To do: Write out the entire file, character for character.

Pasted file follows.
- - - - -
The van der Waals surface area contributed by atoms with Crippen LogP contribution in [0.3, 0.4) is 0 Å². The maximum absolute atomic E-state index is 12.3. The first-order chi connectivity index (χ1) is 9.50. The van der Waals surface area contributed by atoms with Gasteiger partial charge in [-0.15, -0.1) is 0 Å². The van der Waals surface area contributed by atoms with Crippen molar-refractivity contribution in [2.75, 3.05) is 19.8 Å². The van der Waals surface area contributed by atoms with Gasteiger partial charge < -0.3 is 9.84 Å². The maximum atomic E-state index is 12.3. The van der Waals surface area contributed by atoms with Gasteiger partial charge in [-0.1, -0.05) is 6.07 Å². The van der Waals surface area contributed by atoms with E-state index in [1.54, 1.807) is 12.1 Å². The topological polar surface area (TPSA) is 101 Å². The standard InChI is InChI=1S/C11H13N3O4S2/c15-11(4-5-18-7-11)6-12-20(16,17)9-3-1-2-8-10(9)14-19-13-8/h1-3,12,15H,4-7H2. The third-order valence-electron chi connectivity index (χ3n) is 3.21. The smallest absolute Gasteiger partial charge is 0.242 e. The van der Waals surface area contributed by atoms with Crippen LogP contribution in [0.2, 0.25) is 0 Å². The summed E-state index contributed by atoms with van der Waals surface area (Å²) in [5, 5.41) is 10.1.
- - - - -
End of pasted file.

The van der Waals surface area contributed by atoms with Crippen LogP contribution in [0.3, 0.4) is 0 Å². The maximum absolute atomic E-state index is 12.3. The first-order chi connectivity index (χ1) is 9.50. The van der Waals surface area contributed by atoms with Gasteiger partial charge in [-0.15, -0.1) is 0 Å². The van der Waals surface area contributed by atoms with Crippen molar-refractivity contribution in [2.75, 3.05) is 19.8 Å². The van der Waals surface area contributed by atoms with Gasteiger partial charge < -0.3 is 9.84 Å². The maximum atomic E-state index is 12.3. The van der Waals surface area contributed by atoms with Gasteiger partial charge in [-0.1, -0.05) is 6.07 Å². The van der Waals surface area contributed by atoms with E-state index in [1.54, 1.807) is 12.1 Å². The topological polar surface area (TPSA) is 101 Å². The standard InChI is InChI=1S/C11H13N3O4S2/c15-11(4-5-18-7-11)6-12-20(16,17)9-3-1-2-8-10(9)14-19-13-8/h1-3,12,15H,4-7H2. The third-order valence-electron chi connectivity index (χ3n) is 3.21. The smallest absolute Gasteiger partial charge is 0.242 e. The van der Waals surface area contributed by atoms with Crippen LogP contribution in [0.2, 0.25) is 0 Å². The summed E-state index contributed by atoms with van der Waals surface area (Å²) in [5, 5.41) is 10.1.